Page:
Eriksson: 'I still rule in the England dressing-room'

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The Independent Football

After the disaster of defeat to Northern Ireland in Belfast, Eriksson looked to head off the inevitable scrutiny of his regime before the squad meet next week for the matches against Austria and Poland at Old Trafford on 8 and 12 October. The England manager said that it was he who dictated tactics and that there was no favouritism towards David Beckham or any of the senior players.

"I have lost the players? There is no chance," Eriksson said. "Of course if you lose to Northern Ireland and play as badly as we did, everything is wrong - the players and the tactics. To say that because of that 90 minutes I have lost the power in the dressing room, [that] the feeling between me and the players is lost, there is no chance.

"He [Beckham] is handled in the same way as all the other players. The only difference is that I talk more to him than others because he's the captain. No player, captain or otherwise, has influence on which team or squad I pick or what tactics I use. That is between me and my coaching staff."

The end of the 4-5-1 system will mean the return to a partnership of Wayne Rooney and Michael Owen in attack (although Rooney is suspended for the Austria game) but it will also mean a choice between Joe Cole and Shaun Wright-Phillips for the remaining place in midfield alongside Beckham, Steven Gerrard and Frank Lampard.

"If you play a diamond the wide midfielders have to cover a lot of ground," Eriksson said. "That was one of the reasons we tried that - but it did not work out. Whatever the tactical system, with the players we have we should have played much better than we did.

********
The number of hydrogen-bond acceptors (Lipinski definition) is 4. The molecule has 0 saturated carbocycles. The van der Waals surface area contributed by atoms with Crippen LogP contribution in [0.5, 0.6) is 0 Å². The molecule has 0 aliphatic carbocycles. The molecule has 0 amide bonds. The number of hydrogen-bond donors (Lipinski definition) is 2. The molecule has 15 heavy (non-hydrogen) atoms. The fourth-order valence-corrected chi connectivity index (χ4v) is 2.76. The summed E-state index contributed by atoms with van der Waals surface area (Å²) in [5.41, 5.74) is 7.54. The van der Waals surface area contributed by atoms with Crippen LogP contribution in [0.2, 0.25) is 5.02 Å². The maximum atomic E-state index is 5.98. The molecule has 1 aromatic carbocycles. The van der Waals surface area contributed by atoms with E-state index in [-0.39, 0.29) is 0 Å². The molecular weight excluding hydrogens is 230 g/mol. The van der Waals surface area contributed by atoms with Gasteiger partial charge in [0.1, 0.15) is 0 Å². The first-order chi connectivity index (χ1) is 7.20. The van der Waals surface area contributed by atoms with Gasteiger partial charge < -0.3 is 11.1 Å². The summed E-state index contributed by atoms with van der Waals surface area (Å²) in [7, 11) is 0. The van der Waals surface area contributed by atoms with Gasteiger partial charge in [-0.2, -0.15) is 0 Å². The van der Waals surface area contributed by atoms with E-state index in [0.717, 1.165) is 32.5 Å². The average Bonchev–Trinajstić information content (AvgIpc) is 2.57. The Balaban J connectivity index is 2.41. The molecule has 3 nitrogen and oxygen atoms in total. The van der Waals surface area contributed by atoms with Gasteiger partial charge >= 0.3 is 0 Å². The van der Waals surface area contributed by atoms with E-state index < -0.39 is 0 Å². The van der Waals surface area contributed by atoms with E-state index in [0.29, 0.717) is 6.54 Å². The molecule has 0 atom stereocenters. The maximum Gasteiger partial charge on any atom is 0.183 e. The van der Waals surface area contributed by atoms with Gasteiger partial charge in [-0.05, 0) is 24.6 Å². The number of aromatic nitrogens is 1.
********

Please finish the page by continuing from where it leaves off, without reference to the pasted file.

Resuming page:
"We played 4-5-1 in Belfast partly because some of the players were not 100 per cent. It's all history now. What I do know is that some of those players, three weeks later, are now playing much better for their clubs. I've not abandoned the single striker. We can play that way. I thought it was necessary against Ireland. But I prefer 4-4-2 and so do the players. I've played that way with every team I've coached."

Eriksson believes England can go further than the quarter-finals at next year's World Cup if they receive a little bit of good fortune at vital moments. "The fact is if we avoid injuries and the players are in form we are one of the teams good enough to do it in Germany," he added. "Then, of course, you must also have a bit of luck, and we haven't had much. That Sol Campbell goal against Portugal, for instance. Wayne Rooney's injury. Penalty shoot-outs. Ronaldinho's goal."

Eriksson will face an Austria team set to be managed by Josef Hickersberger, the manager of Austrian champions Rapid Vienna, after Krankl's dismissal. Hickersberger, who coached the national team 15 years ago, hopes to be released by Rapid in time to take charge.